Germany to test its emergency warning system on Thursday
KAISERSLAUTERN, Germany — Sirens will blare across Germany at 11 a.m. Thursday as the country tests its national emergency warning system for the first time since 1990.
The nationwide exercise is being held “to sensitize the people but also to test the functioning of the system,” municipal authorities in Kaiserslautern said in a statement.
Kaiserslautern will serve as the hub for the test in the western part of Rheinland-Pfalz. The area around the city, and Kaiserslautern itself, are home to one of the largest American military communities outside of the United States.
It was unclear if broadcasts would be altered or the text message emergency system would be activated during the siren test on Thursday. In a real emergency, TV networks and radio stations would interrupt regular programming and provide people with instructions on what action to take, and text messages would be sent out to anyone who has registered to receive them via the KATWARN or NINA warning systems, the statement said.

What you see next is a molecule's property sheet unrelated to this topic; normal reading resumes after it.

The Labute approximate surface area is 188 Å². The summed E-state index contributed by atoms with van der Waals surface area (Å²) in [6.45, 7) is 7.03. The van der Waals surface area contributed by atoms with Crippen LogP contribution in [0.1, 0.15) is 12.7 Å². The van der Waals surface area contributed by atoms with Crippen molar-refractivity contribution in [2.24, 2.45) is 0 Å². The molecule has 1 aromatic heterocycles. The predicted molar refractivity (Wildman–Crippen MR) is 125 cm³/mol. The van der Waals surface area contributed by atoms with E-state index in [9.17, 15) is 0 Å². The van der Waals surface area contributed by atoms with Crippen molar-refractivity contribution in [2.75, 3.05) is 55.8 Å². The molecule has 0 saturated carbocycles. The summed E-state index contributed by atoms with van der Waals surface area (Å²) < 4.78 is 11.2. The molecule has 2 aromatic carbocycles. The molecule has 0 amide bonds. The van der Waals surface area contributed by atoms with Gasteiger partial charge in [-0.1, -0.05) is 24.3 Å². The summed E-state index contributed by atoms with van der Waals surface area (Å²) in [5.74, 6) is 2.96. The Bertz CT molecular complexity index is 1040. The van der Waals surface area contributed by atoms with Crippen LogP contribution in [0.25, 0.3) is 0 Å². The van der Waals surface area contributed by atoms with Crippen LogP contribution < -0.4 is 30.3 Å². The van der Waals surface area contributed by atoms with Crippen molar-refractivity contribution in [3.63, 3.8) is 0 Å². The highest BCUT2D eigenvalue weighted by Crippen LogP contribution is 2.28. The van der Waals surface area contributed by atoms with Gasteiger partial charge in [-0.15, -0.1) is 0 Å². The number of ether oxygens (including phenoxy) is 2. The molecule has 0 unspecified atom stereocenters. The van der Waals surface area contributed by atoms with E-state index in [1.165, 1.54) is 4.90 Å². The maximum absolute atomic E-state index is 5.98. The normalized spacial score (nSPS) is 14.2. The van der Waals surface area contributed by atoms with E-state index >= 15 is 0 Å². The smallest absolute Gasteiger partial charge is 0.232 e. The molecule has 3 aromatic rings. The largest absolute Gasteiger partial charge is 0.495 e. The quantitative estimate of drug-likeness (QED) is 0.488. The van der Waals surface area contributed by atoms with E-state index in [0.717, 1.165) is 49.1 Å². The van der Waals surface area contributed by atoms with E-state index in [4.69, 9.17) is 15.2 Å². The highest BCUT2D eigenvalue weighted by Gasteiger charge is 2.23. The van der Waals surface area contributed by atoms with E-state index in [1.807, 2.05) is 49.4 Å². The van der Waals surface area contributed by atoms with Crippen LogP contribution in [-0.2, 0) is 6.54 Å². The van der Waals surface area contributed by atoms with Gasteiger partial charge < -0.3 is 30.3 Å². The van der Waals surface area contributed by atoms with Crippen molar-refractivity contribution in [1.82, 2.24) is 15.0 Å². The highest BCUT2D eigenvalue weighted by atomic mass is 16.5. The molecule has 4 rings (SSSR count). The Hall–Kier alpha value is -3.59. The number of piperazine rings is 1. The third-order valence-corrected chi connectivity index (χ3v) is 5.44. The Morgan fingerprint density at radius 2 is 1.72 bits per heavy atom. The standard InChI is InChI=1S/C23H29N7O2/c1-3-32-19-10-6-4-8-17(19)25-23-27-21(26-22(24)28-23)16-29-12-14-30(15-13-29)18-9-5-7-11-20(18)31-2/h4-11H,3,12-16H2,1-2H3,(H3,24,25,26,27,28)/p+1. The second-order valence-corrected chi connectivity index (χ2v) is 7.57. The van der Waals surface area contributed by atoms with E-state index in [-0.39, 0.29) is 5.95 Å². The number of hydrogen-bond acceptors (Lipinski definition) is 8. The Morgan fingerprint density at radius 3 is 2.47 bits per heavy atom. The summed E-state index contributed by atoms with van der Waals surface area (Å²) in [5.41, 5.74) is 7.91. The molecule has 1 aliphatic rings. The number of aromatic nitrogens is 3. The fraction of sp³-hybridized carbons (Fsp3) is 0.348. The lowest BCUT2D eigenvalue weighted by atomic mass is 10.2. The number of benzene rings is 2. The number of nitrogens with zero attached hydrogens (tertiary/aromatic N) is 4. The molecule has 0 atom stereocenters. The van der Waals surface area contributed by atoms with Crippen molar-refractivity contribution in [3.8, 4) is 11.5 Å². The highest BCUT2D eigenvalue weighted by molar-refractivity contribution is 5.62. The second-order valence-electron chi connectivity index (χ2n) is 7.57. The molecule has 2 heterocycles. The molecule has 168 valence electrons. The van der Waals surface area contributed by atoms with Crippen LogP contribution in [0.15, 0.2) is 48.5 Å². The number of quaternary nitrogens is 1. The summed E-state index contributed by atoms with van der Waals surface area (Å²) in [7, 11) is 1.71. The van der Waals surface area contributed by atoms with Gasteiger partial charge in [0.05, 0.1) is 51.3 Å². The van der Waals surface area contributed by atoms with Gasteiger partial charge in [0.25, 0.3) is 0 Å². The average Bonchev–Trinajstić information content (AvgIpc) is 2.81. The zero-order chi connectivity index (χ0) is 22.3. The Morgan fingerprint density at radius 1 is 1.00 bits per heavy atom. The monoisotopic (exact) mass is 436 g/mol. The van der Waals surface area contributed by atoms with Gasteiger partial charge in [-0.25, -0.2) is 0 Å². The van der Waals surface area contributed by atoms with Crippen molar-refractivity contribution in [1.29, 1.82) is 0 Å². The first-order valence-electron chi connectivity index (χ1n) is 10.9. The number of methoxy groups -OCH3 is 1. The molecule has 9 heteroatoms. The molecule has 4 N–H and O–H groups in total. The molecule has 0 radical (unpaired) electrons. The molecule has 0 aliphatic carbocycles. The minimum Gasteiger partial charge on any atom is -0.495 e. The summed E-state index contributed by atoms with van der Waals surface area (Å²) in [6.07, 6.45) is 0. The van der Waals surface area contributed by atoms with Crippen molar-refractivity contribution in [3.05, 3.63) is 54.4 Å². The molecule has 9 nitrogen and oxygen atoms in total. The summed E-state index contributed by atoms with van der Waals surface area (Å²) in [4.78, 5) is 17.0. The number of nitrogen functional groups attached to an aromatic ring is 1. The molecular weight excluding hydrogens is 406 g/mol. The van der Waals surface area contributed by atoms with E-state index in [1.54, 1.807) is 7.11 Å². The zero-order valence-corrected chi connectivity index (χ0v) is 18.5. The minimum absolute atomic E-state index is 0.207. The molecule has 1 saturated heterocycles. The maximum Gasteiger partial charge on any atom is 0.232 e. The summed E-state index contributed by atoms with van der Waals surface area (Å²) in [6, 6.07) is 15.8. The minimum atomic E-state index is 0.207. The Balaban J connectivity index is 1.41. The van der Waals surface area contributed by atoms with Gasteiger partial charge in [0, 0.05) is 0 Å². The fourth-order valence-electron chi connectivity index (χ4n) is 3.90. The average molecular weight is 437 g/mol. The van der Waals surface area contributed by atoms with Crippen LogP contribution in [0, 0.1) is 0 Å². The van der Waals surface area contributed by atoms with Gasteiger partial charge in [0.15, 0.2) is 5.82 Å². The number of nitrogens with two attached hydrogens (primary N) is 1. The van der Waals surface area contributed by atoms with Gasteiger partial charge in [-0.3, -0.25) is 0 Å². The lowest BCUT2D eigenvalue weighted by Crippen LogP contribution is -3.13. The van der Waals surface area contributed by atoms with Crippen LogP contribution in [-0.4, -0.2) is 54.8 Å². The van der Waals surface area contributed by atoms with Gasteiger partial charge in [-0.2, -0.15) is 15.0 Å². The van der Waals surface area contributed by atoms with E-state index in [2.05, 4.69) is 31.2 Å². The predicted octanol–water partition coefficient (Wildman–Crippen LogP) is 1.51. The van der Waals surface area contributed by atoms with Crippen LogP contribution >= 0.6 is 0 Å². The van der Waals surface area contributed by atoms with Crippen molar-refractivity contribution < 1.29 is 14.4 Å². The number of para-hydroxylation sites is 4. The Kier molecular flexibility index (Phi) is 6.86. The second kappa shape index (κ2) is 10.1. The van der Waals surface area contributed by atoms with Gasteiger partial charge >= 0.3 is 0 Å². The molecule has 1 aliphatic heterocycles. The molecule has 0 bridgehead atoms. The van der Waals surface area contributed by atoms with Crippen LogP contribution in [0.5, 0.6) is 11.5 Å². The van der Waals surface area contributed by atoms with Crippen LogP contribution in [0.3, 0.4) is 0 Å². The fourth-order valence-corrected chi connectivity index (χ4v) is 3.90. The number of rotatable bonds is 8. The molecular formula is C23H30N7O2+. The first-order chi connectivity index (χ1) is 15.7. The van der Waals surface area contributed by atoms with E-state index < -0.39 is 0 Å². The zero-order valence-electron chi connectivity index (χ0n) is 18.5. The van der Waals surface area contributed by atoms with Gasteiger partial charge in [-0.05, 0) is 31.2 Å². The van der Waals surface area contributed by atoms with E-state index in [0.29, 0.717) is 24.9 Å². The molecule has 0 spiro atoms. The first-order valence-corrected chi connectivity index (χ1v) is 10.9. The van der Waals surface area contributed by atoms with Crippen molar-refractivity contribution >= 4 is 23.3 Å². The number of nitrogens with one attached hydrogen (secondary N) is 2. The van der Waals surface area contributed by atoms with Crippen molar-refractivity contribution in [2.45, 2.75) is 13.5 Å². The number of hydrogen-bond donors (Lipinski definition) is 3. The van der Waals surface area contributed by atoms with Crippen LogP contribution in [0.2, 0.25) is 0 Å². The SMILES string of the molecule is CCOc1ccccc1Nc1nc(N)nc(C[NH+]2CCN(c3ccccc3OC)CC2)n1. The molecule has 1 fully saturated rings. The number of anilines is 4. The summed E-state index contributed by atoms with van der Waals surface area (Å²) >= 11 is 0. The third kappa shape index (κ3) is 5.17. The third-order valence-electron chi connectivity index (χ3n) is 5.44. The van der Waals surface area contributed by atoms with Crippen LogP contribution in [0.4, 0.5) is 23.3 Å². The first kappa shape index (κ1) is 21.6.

The sirens are part of a warning network known as the Modularen Warnsystem, or MoWaS, which connects emergency services on the federal, state and district levels. It is the rough equivalent of the U.S. National Warning System, whose original purpose was to warn of imminent enemy attacks but which is now focused on natural and other disasters.
More information about Thursday’s test, as well as audio examples of what the sirens sound like when they’re indicating an emergency or giving the all-clear, is available on the website warnung-der-bevoelkerung.de. The warnings are transmitted by satellite and would function even if a power outage were to occur during an emergency, the website says.